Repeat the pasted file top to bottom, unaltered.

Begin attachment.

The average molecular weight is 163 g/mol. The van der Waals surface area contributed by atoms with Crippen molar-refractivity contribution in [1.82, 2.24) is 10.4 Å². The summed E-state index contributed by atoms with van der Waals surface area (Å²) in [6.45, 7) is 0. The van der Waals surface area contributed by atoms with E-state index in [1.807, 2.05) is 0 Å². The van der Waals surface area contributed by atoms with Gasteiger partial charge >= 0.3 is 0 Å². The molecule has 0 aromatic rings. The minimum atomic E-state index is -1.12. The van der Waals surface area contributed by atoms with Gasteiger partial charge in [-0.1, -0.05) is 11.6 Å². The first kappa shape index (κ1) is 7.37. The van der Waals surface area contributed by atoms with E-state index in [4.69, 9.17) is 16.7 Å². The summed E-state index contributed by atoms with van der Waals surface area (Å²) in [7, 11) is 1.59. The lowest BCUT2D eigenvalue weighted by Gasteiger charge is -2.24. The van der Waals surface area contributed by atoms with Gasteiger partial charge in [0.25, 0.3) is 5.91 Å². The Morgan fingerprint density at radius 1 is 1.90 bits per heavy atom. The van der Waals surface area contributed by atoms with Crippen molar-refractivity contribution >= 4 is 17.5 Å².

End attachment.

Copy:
The average molecular weight is 163 g/mol. The van der Waals surface area contributed by atoms with Crippen molar-refractivity contribution in [1.82, 2.24) is 10.4 Å². The summed E-state index contributed by atoms with van der Waals surface area (Å²) in [6.45, 7) is 0. The van der Waals surface area contributed by atoms with E-state index in [1.807, 2.05) is 0 Å². The van der Waals surface area contributed by atoms with Gasteiger partial charge >= 0.3 is 0 Å². The molecule has 0 aromatic rings. The minimum atomic E-state index is -1.12. The van der Waals surface area contributed by atoms with Gasteiger partial charge in [-0.1, -0.05) is 11.6 Å². The first kappa shape index (κ1) is 7.37. The van der Waals surface area contributed by atoms with E-state index in [4.69, 9.17) is 16.7 Å². The summed E-state index contributed by atoms with van der Waals surface area (Å²) in [7, 11) is 1.59. The lowest BCUT2D eigenvalue weighted by Gasteiger charge is -2.24. The van der Waals surface area contributed by atoms with Gasteiger partial charge in [0.25, 0.3) is 5.91 Å². The Morgan fingerprint density at radius 1 is 1.90 bits per heavy atom. The van der Waals surface area contributed by atoms with Crippen molar-refractivity contribution >= 4 is 17.5 Å².